News / Asia

    South Korea Probes Internet, GPS Disruptions

    AhnLab Inc Customer Support team talk to customers on their phones at a call center in Seoul (file photo)
    AhnLab Inc Customer Support team talk to customers on their phones at a call center in Seoul (file photo)

    South Korea is investigating the latest high-technology assault against it. The attack targeted government computers and users of the GPS navigation system. It came as South Korea and the United States hold an annual military exercise that North Korea calls a prelude to an invasion.

    Fifteen million South Koreans logging online Monday received an alert from the country’s Internet Security Agency. It instructed them to download a vaccine program to thwart a foreign online attack against Web sites of key government agencies and financial institutions.

    Officials Monday said the government is trying to figure out who ordered the attack on the Internet sites last Friday and Saturday. Targets included the presidential Blue House, the Ministry of Foreign Affairs and Trade, the National Intelligence Service, South Korean military headquarters, the U.S. military forces in the country and several other agencies.

    They were hit by what is known as a distributed denial of service attack. It was done by overloading targeted sites with Web page requests from about 80,000 personal computers infected with malicious software.

    Suspicion as to who masterminded the attack falls on North Korea. But Park Kun-woo, a spokesman at Ahn Lab, a leading South Korean maker of security software, says there is no clear evidence Pyongyang orchestrated this one.

    Park says nothing is certain at this point because malicious computer hackers tend to disguise themselves in various ways. It is clear, he says, however the attack did not originate in South Korea and was dispersed via a number of countries.

    The National Police Agency says the attacks were routed through computer servers in numerous places, including Brazil, Hong Kong, India, Iran, Israel, Japan, Russia, Taiwan and Thailand.

    Internet security companies say, as of Monday, more than 100 of the so-called zombie computers that were used to carry out the online attack have seen the contents of their hard drives erased by the malware that the computer owners unsuspectingly downloaded.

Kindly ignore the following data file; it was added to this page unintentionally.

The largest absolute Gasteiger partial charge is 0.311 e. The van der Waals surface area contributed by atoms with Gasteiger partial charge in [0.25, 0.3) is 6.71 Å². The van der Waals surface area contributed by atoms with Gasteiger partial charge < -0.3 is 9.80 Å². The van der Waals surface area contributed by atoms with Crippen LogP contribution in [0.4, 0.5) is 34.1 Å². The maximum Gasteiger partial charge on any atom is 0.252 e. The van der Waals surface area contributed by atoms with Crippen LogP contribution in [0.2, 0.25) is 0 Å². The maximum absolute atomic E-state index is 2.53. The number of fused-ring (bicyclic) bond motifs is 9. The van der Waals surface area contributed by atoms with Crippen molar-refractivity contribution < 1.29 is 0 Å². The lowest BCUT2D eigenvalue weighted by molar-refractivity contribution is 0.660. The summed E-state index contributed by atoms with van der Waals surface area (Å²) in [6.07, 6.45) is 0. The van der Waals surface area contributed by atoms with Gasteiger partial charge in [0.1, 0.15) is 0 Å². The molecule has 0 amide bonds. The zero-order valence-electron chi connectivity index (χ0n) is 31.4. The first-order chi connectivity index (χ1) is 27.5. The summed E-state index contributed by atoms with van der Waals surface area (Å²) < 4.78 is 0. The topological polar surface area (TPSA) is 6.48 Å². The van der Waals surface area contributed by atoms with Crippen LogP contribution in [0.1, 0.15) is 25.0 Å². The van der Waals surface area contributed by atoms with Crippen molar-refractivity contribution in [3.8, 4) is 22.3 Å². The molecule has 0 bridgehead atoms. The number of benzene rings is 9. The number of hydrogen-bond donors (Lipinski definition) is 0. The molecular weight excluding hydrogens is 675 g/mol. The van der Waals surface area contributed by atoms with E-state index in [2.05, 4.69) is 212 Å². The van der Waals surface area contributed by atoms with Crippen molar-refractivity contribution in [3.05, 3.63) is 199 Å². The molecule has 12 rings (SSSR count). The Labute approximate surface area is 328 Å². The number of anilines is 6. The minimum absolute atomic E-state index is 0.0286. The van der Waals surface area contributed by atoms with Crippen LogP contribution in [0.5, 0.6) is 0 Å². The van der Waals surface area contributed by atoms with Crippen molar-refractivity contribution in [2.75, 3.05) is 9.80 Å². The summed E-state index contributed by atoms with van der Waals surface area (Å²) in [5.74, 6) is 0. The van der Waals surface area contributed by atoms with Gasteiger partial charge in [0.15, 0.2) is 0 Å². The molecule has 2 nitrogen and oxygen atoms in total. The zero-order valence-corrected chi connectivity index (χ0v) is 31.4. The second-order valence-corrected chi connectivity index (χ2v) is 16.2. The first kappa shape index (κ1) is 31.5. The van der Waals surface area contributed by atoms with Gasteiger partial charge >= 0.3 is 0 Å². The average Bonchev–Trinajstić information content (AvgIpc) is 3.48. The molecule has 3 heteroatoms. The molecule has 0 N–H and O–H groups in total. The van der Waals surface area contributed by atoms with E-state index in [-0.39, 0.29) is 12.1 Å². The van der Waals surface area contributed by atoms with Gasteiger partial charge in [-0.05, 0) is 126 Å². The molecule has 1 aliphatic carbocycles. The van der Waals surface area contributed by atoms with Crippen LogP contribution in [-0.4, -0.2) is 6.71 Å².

This incident did not last as long as a similar disruption over five days in July 2009, but it targeted more Web sites. Officials have said the 2009 attack was traced to an Internet protocol address in China used by North Korea’s Ministry of Posts and Telecommunications.

    Other attacks also have been traced to China.

    Experts say North Korea has an Internet warfare unit that targets South Korean and American military networks.

    Also Monday, the South Korea Communications Commission confirmed that interference to Global Position System signals on Friday came from a location in North Korea that was pinpointed as the source of a similar disruption last August.

    The incident reportedly affected GPS receivers in military equipment and mobile phones as far south as Seoul. It also took place, as was the case last August, while a military exercise with the United States was under way here.

    The U.S. military command in the country is not confirming whether the GPS jamming disrupted the exercise. A spokesman says as a matter of policy, the command does not comment on intelligence matters.

    The Yonhap news agency quotes a South Korean defense official saying the GPS disruption did have a slight effect on military artillery units.


    Steve Herman

    A veteran journalist, Steve Herman is VOA's Southeast Asia Bureau Chief and Correspondent, based in Bangkok.

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